They don’t call it “the Nation’s Attic” for nothing. Visitors to the Smithsonian Institution’s prodigious museums in Washington, D.C. expect to find objects like Charles Lindbergh’s Spirit of St. Louis, Jackie Kennedy’s inaugural gown, the Hope diamond—and even former astronaut Mike Collins’ Apollo 11 underwear. But few pilgrims to the national capital’s cultural mecca have seen such wonders as Jimmy Carter’s Bible, John Wilkes Booth’s shackles and Everett Dirksen’s eyeglasses. Like 97 percent of the Smithsonian’s “treasures,” these are awaiting future exhibits and research in storerooms bulging with uncataloged miscellany.
Now, thanks to registrar Philip Leslie, 61, and his crew, who embarked three years ago on the first top-to-bottom tally of the Smithsonian’s trove, these and other items—from astrolabes to Zuni pots—are emerging from closets, boxes and drawers.
“The great counting” is still barely more than half done, but Leslie estimates that some 78 million objects will be on the final computerized accounting of the Smithsonian’s holdings. Already enumerated: 4,785 sea sponges, 278 airplanes, 34,146 nests and eggs, and the pickled brains of two former curators. Says Leslie: “If the Smithsonian doesn’t have an object, very likely no one else does.”
As 5,500 Smithsonian staffers and hundreds of temporaries labor to meet the project’s June 1983 deadline, Leslie is far from sanguine. “God help us, I hope we make it,” he says. Unfortunately, one of two sets of George Washington’s false teeth discovered during the census has been stolen. After the count began, Smithsonian officials also reported the disappearance of 130 silver objects, including a $12,500 Paul Revere pitcher. “We honestly believe it was just lousy record keeping,” says Leslie, “but we can’t be sure.”
Years of neglect have robbed the Smithsonian as well. Withered animal hides, unraveled reed baskets, faded paintings and cracked sculptures have been found in storerooms, some of which hadn’t been disturbed in more than a century. In the botany department of the Museum of Natural History, a heat wave last summer caused some beetle eggs to hatch unexpectedly, and the offspring consumed some rare plants nearby. “You never know what you’ll find when you open the next drawer,” says inventory coordinator Nancy Sinnott. “You might find a spittoon from Speaker [John W.] McCormack or a brick from the Great Wall of China. I found one piece of pottery still wrapped in an 1899 newspaper, when hamburger sold for 34 cents a pound and a man’s suit for $4.” Other finds include an original Edison light bulb (it still works), a silver pen used by statesman-author John Hay and skeletons of some African antelopes shot by President Teddy Roosevelt.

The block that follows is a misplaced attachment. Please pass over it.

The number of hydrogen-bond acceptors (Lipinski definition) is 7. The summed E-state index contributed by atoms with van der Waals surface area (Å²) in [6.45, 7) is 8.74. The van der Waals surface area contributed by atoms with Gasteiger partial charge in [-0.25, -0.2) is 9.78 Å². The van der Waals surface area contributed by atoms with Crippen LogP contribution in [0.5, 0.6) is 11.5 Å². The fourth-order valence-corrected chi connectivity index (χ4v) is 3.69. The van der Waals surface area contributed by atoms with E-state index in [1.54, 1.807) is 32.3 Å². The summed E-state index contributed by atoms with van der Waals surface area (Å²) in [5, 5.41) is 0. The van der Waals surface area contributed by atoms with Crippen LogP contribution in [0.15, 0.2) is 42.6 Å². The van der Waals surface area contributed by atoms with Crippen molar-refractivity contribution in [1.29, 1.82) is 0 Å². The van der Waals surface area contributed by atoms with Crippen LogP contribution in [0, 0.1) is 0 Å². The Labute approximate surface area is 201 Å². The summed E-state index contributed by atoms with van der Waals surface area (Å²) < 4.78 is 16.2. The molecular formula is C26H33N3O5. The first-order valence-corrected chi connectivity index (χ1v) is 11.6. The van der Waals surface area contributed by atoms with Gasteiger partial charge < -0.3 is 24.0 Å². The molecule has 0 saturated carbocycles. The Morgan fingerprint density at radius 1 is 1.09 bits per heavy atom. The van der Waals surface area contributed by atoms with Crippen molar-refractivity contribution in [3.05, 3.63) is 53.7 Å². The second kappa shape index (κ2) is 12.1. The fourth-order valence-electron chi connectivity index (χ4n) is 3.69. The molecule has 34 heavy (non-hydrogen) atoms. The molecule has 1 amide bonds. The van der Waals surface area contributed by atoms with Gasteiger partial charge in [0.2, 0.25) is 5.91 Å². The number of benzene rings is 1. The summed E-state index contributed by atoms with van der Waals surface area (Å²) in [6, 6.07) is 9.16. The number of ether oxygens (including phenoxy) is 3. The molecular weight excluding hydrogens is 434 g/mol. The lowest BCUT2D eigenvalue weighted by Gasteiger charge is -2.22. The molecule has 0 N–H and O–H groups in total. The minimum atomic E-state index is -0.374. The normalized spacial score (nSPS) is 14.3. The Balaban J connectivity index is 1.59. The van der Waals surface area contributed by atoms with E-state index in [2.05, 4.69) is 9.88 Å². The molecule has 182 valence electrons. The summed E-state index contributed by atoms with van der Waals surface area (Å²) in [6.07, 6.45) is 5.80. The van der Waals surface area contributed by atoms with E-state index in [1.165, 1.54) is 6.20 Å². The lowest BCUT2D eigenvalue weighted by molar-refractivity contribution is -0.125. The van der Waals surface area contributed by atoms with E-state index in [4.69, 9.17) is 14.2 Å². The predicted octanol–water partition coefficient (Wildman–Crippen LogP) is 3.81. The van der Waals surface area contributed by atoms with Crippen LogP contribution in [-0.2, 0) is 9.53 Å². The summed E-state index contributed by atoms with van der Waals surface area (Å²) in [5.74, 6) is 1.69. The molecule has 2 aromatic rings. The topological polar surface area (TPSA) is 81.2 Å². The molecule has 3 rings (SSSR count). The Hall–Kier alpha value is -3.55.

For most of the Smithsonian’s 135 years, curators recorded acquisitions in handwritten ledgers and placed objects wherever there was room, even in hallways and stairwells. “The earliest curators could keep track of everything in two file cabinets,” says Leslie. “Now we have ‘eleventy’ thousand snuffboxes alone scattered over four or five museums.” The Smithsonian has 13 facilities in all, from the National Zoo to the Hirshhorn Museum. To inform the right hand of what the left has acquired, Leslie is computerizing the operation. “For the first time, we’ll have an up-to-date record of everything we own,” he says. A mathematics grad of Lafayette College in his hometown of Easton, Pa., Leslie took a master’s in library science at the University of Illinois in 1952, then set up libraries for corporations such as Goodyear Atomic and Ryan Aeronautical. He and his wife, Ollie, 64, now live in Mount Airy, Md. and own an antique-curio shop in nearby New Market. Predictably, Leslie inventories the store every January.
When the counting and sorting of the Smithsonian’s holdings are finished, many larger pieces will be moved to a new $29 million climate-controlled warehouse in Suitland, Md. Even then, Leslie’s job won’t be over. Despite the inventory’s glacial pace and occasional grumblings from the staff (notably when they were presented with the institution’s 14 million uncataloged stamps), Leslie is already planning another, more detailed inventory. “At this rate,” he says with a wink, “I’ll never be able to retire.”